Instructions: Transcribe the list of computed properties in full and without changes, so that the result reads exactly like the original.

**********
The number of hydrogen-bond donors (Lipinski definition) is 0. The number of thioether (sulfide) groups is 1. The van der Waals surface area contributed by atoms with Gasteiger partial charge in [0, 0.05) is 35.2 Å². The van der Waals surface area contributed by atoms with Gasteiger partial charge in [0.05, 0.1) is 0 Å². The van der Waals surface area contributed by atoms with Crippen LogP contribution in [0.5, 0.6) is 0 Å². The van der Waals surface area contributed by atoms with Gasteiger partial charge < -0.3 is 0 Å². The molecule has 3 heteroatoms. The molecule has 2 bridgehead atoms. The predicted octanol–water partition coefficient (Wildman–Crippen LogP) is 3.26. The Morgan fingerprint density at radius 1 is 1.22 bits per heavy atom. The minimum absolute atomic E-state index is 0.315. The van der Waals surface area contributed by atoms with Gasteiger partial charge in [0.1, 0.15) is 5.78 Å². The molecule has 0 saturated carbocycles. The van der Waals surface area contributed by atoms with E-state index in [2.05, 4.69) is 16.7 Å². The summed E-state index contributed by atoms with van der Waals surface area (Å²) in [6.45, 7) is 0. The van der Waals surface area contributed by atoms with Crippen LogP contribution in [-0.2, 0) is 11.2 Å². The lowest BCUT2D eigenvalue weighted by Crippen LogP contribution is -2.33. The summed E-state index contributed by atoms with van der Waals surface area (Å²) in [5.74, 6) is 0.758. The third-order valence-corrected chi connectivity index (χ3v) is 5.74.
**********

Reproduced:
The number of hydrogen-bond donors (Lipinski definition) is 0. The number of thioether (sulfide) groups is 1. The van der Waals surface area contributed by atoms with Gasteiger partial charge in [0, 0.05) is 35.2 Å². The van der Waals surface area contributed by atoms with Gasteiger partial charge in [0.05, 0.1) is 0 Å². The van der Waals surface area contributed by atoms with Crippen LogP contribution in [0.5, 0.6) is 0 Å². The van der Waals surface area contributed by atoms with Gasteiger partial charge < -0.3 is 0 Å². The molecule has 3 heteroatoms. The molecule has 2 bridgehead atoms. The predicted octanol–water partition coefficient (Wildman–Crippen LogP) is 3.26. The Morgan fingerprint density at radius 1 is 1.22 bits per heavy atom. The minimum absolute atomic E-state index is 0.315. The van der Waals surface area contributed by atoms with Gasteiger partial charge in [0.1, 0.15) is 5.78 Å². The molecule has 0 saturated carbocycles. The van der Waals surface area contributed by atoms with E-state index in [2.05, 4.69) is 16.7 Å². The summed E-state index contributed by atoms with van der Waals surface area (Å²) in [6.45, 7) is 0. The van der Waals surface area contributed by atoms with Crippen LogP contribution in [-0.2, 0) is 11.2 Å². The lowest BCUT2D eigenvalue weighted by Crippen LogP contribution is -2.33. The summed E-state index contributed by atoms with van der Waals surface area (Å²) in [5.74, 6) is 0.758. The third-order valence-corrected chi connectivity index (χ3v) is 5.74.